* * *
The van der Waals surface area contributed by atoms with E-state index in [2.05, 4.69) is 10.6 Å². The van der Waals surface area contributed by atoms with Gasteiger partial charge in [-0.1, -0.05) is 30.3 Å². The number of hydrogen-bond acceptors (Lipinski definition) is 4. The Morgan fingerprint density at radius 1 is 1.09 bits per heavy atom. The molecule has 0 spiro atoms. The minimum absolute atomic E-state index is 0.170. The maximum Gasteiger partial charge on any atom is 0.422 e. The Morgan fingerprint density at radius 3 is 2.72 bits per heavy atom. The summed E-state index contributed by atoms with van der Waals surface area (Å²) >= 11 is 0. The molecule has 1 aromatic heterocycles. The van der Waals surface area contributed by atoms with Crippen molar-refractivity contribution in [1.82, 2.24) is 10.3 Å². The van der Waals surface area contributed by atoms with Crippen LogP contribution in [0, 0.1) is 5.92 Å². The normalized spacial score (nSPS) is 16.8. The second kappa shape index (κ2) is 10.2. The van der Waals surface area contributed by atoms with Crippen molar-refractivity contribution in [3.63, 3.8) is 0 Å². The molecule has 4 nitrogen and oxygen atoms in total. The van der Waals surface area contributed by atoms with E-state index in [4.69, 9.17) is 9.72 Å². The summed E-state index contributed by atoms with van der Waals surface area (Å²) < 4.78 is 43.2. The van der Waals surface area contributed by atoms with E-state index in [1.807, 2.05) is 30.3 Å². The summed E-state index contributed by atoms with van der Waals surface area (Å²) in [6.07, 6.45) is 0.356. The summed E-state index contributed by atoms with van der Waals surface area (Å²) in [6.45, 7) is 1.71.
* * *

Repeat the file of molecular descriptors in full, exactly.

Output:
The van der Waals surface area contributed by atoms with E-state index in [2.05, 4.69) is 10.6 Å². The van der Waals surface area contributed by atoms with Gasteiger partial charge in [-0.1, -0.05) is 30.3 Å². The number of hydrogen-bond acceptors (Lipinski definition) is 4. The Morgan fingerprint density at radius 1 is 1.09 bits per heavy atom. The molecule has 0 spiro atoms. The minimum absolute atomic E-state index is 0.170. The maximum Gasteiger partial charge on any atom is 0.422 e. The Morgan fingerprint density at radius 3 is 2.72 bits per heavy atom. The summed E-state index contributed by atoms with van der Waals surface area (Å²) >= 11 is 0. The molecule has 1 aromatic heterocycles. The van der Waals surface area contributed by atoms with Crippen molar-refractivity contribution in [1.82, 2.24) is 10.3 Å². The van der Waals surface area contributed by atoms with Crippen LogP contribution in [0, 0.1) is 5.92 Å². The normalized spacial score (nSPS) is 16.8. The second kappa shape index (κ2) is 10.2. The van der Waals surface area contributed by atoms with Crippen molar-refractivity contribution in [3.63, 3.8) is 0 Å². The molecule has 4 nitrogen and oxygen atoms in total. The van der Waals surface area contributed by atoms with E-state index in [4.69, 9.17) is 9.72 Å². The summed E-state index contributed by atoms with van der Waals surface area (Å²) < 4.78 is 43.2. The van der Waals surface area contributed by atoms with E-state index in [1.807, 2.05) is 30.3 Å². The summed E-state index contributed by atoms with van der Waals surface area (Å²) in [6.07, 6.45) is 0.356. The summed E-state index contributed by atoms with van der Waals surface area (Å²) in [6.45, 7) is 1.71.